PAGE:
In short, many professors of history, Middle East Studies, and Islamic Studies may have a financial interest in presenting pleasant narratives about Islam to their students. Whatever the reason, universities have become mighty friendly toward Islam and might unfriendly toward its critics.
Take the case of Nicholas Damask, a professor at Scottsdale Community College in Arizona. A Muslim student was offended by a quiz about Islam given in Damask’s World Politics course. Pretty soon an online campaign against Professor Damask was mounted by offended Muslim students. Because the campaign included numerous death threats, the professor and his family went into hiding.
Instead of coming to his defense, the college president responded by condemning Damask’s course, and demanding that he apologize to the student community. “We all benefit,” said President Haines, “by embracing a diversity of voices, viewpoints, and experiences.” “Diversity,” of course, no longer includes academics like Professor Damask who have non-conforming views about Islam. They represent the wrong kind of diversity, and hence they are a vanishing breed on campus.
Islam’s Trojan horse operation on American schools also extends to the secondary and elementary level. In 2008, the American Textbook Council examined the treatment of Islam in ten widely adopted junior and senior high school history textbooks. The study found many serious omissions and misrepresentations as well as a “reverential treatment of Islamic history.” This pro-Islam bias, suggests the author of the study, may result from the fact that social studies textbook editors “make a business of appeasing pressure groups.”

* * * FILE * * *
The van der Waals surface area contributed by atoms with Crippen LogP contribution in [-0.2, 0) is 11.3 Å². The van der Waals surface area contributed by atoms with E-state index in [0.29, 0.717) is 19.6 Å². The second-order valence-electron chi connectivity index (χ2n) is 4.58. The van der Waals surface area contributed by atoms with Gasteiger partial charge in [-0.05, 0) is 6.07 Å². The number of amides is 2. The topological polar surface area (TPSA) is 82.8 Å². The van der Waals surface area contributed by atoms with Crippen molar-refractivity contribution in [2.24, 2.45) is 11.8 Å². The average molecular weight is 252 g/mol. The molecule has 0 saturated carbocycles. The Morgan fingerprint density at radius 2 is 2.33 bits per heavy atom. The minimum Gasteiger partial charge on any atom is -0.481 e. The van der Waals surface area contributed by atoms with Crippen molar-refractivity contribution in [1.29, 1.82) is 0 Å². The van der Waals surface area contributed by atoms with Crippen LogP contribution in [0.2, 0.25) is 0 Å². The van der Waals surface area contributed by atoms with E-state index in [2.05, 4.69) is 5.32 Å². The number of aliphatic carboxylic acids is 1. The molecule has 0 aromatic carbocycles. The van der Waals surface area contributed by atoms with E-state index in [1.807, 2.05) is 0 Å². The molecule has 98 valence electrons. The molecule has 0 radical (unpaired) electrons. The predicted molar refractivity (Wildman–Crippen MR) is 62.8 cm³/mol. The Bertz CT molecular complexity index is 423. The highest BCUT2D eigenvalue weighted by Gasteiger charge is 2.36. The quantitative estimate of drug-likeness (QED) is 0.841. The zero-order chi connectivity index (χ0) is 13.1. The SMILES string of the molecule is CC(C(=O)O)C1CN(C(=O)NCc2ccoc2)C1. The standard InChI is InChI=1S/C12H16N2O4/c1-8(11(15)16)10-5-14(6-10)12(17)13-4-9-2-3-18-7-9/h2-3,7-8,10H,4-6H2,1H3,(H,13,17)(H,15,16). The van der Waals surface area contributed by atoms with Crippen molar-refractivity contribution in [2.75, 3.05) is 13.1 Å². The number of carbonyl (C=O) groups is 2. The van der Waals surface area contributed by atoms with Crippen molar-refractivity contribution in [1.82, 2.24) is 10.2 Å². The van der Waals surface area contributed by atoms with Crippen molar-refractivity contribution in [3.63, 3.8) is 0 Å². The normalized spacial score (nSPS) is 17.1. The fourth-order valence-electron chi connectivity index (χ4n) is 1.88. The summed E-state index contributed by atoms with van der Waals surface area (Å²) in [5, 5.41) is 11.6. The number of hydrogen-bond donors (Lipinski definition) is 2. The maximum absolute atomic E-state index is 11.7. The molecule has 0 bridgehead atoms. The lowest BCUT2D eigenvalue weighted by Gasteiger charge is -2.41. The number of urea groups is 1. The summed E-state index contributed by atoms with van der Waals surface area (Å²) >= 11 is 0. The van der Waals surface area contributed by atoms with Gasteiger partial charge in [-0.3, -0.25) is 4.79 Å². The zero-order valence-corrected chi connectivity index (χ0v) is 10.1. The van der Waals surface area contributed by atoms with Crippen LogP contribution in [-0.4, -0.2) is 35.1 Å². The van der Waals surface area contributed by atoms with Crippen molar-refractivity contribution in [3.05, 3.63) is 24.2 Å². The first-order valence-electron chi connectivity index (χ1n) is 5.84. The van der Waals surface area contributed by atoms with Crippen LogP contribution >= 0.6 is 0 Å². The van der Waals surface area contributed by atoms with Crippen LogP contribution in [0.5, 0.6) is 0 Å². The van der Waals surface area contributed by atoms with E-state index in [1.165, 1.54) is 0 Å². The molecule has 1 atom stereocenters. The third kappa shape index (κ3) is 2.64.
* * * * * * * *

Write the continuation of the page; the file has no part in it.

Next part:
Islamic activist pressure groups can be high pressure indeed. After all, in 2011 Islamic activist groups pressured the FBI, the Pentagon, Homeland Security, and about a dozen other security agencies to rewrite their training manuals to remove anything that the activists considered offensive to Islam—which, in effect, meant any reference to Islam.
Although such external pressures can be very effective, internal pressures can be even more so. These are the pressures that come from living in a politically correct culture where we are constantly told that we need to make amends to all the victims of our racist, sexist, and xenophobic society. Many of the highly placed people who make concessions to Islam do so not because of the intimidation factor, but because they want to demonstrate their tolerance.
The habit of virtue-signaling explains a lot about the Islamic penetration of our institutions. Why else would so many politicians have endorsed the building of a mega-mosque near Ground-Zero in Manhattan except that they wanted to broadcast their tolerance? Why else would Abduraham Alamoudi, who is now in prison for financing Al Qaeda, have been appointed as the Islamic Advisor to President Clinton, and “Goodwill Ambassador” for the State Department? Why else would Mustafa Javed Ali, who previously worked for Muslim Brotherhood–linked CAIR, have been appointed as Senior Director of Counter-Terrorism for the National Security Council in the early days of the Trump administration?
And why, to get back to recent events, would Mohammed Alshamrani, a Saudi officer about whom very little was known, get approved to train at Pensacola Naval Air Station? Along the line, there must have been a number of senior officers who signed off on Alshamrani, thinking, “If I don’t sign, there’s going to be a big fuss about Islamophobia.”
And so it is that the Islamic Trojan horse is not only within the gates of our society, but firmly embedded in some of the most sensitive and important institutions in our nation. As a youngster, I used to wonder how the Trojans were so easily fooled. But in light of all the foolishness displayed by our own politically correct gatekeepers, it seems that the type of naïveté exhibited by the guardians of Troy is a perennial problem.
This article originally appeared in the May 29, 2020 edition of Crisis.
Photo credit: Pixabay